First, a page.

When Bob Worrall joined Juniper Networks as CIO in July 2015, the multi-year transformation of the company’s IT strategy had been mostly complete. Juniper had gone from an on-prem-first to a cloud-first approach to infrastructure and from operating 18 data centers around the world to one in Sacramento, California, which hosts some leftover legacy applications, and two sites to support its engineering efforts.
We caught up with Worrall earlier this month in Las Vegas, following his presentation at the Data Center World Global conference there, to get more details about Juniper’s infrastructure rethink and to ask him about some important industry trends.
Below is a Q&A, in which the Juniper CIO reflects on the experience of the company’s switching from a “Why cloud?” attitude to a “Why not cloud?” one, his views on commodity hardware, which is eating into traditional sources of revenue for vendors like Juniper, the rise of Software Defined Networking and Network Function Virtualization, as well as the aftermath of the announcement he made last year that the company had found a “backdoor” in its data center security software.
The interview has been edited for clarity and brevity:
Data Center Knowledge: Can you describe Juniper’s use of cloud computing today?
Bob Worrall: The short version [of the answer] is we use cloud for everything. We have pivoted away from ‘why cloud?’ to ‘why not cloud?’ and I think that has transformed our overall approach. We don’t even consider anything on-prem anymore. It’s just not part of the conversation. If someone even suggested that, they would be looked at as someone from a different planet or something; it’s just not part of the DNA of the company.
We use cloud in all various ways, from engineering to corporate applications to some custom applications, everything in between. All of the flavors of it.
DCK: Can you share what your cloud services spend is?
BW: I can’t; that’s an internal number. But the overall spend for IT in the last five years has not materially changed. The shift, obviously, has changed: from depreciation on equipment and people to cloud services. We’ve harvested savings in one area and applied those monies to others.
DCK: So much of the spending has shifted from capital to operational cost?
BW: Most of it. We still have a lot of people as well, but the people that we have, fewer and fewer have been on the infrastructure side. We’ve invested more in roles like vendor management and compliance and security. We still have a large development team doing custom development, applications and so on, for internal needs.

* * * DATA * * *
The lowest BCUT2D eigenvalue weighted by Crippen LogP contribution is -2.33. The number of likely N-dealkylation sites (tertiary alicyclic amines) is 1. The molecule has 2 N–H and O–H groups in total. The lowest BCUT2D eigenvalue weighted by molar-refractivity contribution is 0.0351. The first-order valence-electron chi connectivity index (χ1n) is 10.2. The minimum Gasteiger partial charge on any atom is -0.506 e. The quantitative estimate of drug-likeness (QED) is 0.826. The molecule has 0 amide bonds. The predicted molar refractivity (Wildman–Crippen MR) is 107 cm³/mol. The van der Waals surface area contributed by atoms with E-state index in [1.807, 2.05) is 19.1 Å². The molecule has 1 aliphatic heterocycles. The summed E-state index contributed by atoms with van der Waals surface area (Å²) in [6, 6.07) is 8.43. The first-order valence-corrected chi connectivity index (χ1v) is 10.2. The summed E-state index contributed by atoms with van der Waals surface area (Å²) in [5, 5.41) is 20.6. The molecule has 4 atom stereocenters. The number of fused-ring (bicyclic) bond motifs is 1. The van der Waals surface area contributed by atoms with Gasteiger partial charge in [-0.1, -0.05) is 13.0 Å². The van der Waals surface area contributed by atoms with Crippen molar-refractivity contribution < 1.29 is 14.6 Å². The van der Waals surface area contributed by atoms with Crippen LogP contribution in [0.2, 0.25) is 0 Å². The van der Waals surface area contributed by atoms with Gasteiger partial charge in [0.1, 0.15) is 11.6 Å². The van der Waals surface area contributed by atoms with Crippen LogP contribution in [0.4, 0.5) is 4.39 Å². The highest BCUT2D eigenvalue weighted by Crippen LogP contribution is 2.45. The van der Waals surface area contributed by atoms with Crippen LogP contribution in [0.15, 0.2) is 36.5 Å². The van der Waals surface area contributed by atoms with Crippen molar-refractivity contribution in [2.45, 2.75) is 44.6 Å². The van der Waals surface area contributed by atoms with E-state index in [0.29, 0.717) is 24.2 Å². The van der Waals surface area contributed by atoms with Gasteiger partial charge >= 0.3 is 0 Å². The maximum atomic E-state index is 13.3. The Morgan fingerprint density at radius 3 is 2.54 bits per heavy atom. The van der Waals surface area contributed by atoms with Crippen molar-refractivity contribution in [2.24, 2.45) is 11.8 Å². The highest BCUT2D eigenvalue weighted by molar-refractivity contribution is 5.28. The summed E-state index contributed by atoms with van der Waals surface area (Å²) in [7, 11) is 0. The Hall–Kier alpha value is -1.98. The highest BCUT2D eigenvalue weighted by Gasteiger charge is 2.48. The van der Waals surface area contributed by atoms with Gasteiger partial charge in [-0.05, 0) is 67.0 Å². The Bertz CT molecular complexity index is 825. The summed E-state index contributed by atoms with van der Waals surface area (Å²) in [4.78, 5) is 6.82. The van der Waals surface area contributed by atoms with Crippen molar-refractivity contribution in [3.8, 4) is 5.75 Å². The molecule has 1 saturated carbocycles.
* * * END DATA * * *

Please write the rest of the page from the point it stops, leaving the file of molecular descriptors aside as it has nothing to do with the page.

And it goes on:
DCK: Can you describe the tipping point when Juniper decided to go all-in with cloud?
BW: Back in 2011, with some early wins in cloud adoption of [Microsoft] Office 365 and so forth, I think the company just realized that cloud was real, if you will. Real in the sense that the savings were real, the operational benefits were real, the agility was real. And so there was a fundamental change in the attitude: Let’s go chase it. Let’s go big.
I think that was further supported by the realities of the customers that we began selling into back then. Large cloud providers who were running their businesses on all of these technologies and doing so very effectively. So, if it worked for them, certainly it could work for us.
DCK: Many of your biggest customers, the big cloud providers, have switched to commodity hardware. Have you done the same?
BW: On the hardware side we have various flavors of commodity hardware, up through name-brand providers, and everything in between. Really, it depends. In areas like engineering, we’re more apt to go with white-box approach to things, but for some applications that have unique software requirements, or other requirements, we might choose a more traditional supplier.
DCK: Can you elaborate on that last point, that some software requires hardware from traditional vendors?
BW: Security, or DR, or high availability, or some of those kinds of requirements for the applications. It’s not that you can’t achieve those with commodity hardware, but in some cases it might just be easier to buy a solution that includes some name-brand server providers.
DCK: Are services a big part of that calculation?
BW: Services are a big part of it. We have applications that support our customer service team, for example, with points all around the world, so it’s critical that we be able to get depots and spares and those kinds of things to many locations around the world. For some commodity suppliers, they may not have depots and points of presence in the Far East or Eastern Europe, so, in some cases we’ll go with name-brand providers.